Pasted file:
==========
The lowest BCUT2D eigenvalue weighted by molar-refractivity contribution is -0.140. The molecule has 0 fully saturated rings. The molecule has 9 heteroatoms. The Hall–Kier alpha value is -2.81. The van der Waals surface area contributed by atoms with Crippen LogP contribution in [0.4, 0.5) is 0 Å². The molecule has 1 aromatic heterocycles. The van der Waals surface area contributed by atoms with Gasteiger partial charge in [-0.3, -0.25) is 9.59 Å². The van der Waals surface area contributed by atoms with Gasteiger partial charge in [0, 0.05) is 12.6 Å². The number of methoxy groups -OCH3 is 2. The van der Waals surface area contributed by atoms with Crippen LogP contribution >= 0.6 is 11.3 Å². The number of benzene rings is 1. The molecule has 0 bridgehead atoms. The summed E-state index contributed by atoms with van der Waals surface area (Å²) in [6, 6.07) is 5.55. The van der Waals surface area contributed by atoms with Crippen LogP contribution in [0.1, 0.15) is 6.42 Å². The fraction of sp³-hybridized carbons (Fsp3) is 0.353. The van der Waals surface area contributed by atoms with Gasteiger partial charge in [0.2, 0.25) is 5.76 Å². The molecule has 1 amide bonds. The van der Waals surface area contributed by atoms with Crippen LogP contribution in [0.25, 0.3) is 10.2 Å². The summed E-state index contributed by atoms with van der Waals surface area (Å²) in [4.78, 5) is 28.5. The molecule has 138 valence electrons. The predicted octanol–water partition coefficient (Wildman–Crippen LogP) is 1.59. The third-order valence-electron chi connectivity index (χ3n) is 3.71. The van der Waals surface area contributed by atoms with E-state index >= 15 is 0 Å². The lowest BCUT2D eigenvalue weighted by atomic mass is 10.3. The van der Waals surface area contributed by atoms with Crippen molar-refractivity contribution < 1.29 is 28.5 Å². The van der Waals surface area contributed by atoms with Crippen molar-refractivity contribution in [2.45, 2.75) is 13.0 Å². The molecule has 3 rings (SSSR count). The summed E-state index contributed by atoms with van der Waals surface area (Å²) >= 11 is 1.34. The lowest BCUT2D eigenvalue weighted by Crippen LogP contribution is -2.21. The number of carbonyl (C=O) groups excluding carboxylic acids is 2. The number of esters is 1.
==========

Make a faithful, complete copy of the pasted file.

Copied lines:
The lowest BCUT2D eigenvalue weighted by molar-refractivity contribution is -0.140. The molecule has 0 fully saturated rings. The molecule has 9 heteroatoms. The Hall–Kier alpha value is -2.81. The van der Waals surface area contributed by atoms with Crippen LogP contribution in [0.4, 0.5) is 0 Å². The molecule has 1 aromatic heterocycles. The van der Waals surface area contributed by atoms with Gasteiger partial charge in [-0.3, -0.25) is 9.59 Å². The van der Waals surface area contributed by atoms with Gasteiger partial charge in [0, 0.05) is 12.6 Å². The number of methoxy groups -OCH3 is 2. The van der Waals surface area contributed by atoms with Crippen LogP contribution >= 0.6 is 11.3 Å². The number of benzene rings is 1. The molecule has 0 bridgehead atoms. The summed E-state index contributed by atoms with van der Waals surface area (Å²) in [6, 6.07) is 5.55. The van der Waals surface area contributed by atoms with Crippen LogP contribution in [0.1, 0.15) is 6.42 Å². The fraction of sp³-hybridized carbons (Fsp3) is 0.353. The van der Waals surface area contributed by atoms with Gasteiger partial charge in [0.2, 0.25) is 5.76 Å². The molecule has 1 amide bonds. The van der Waals surface area contributed by atoms with Crippen LogP contribution in [0.25, 0.3) is 10.2 Å². The summed E-state index contributed by atoms with van der Waals surface area (Å²) in [4.78, 5) is 28.5. The molecule has 138 valence electrons. The predicted octanol–water partition coefficient (Wildman–Crippen LogP) is 1.59. The third-order valence-electron chi connectivity index (χ3n) is 3.71. The van der Waals surface area contributed by atoms with E-state index >= 15 is 0 Å². The lowest BCUT2D eigenvalue weighted by atomic mass is 10.3. The van der Waals surface area contributed by atoms with Crippen molar-refractivity contribution < 1.29 is 28.5 Å². The van der Waals surface area contributed by atoms with Crippen molar-refractivity contribution in [2.45, 2.75) is 13.0 Å². The molecule has 3 rings (SSSR count). The summed E-state index contributed by atoms with van der Waals surface area (Å²) >= 11 is 1.34. The lowest BCUT2D eigenvalue weighted by Crippen LogP contribution is -2.21. The number of carbonyl (C=O) groups excluding carboxylic acids is 2. The number of esters is 1.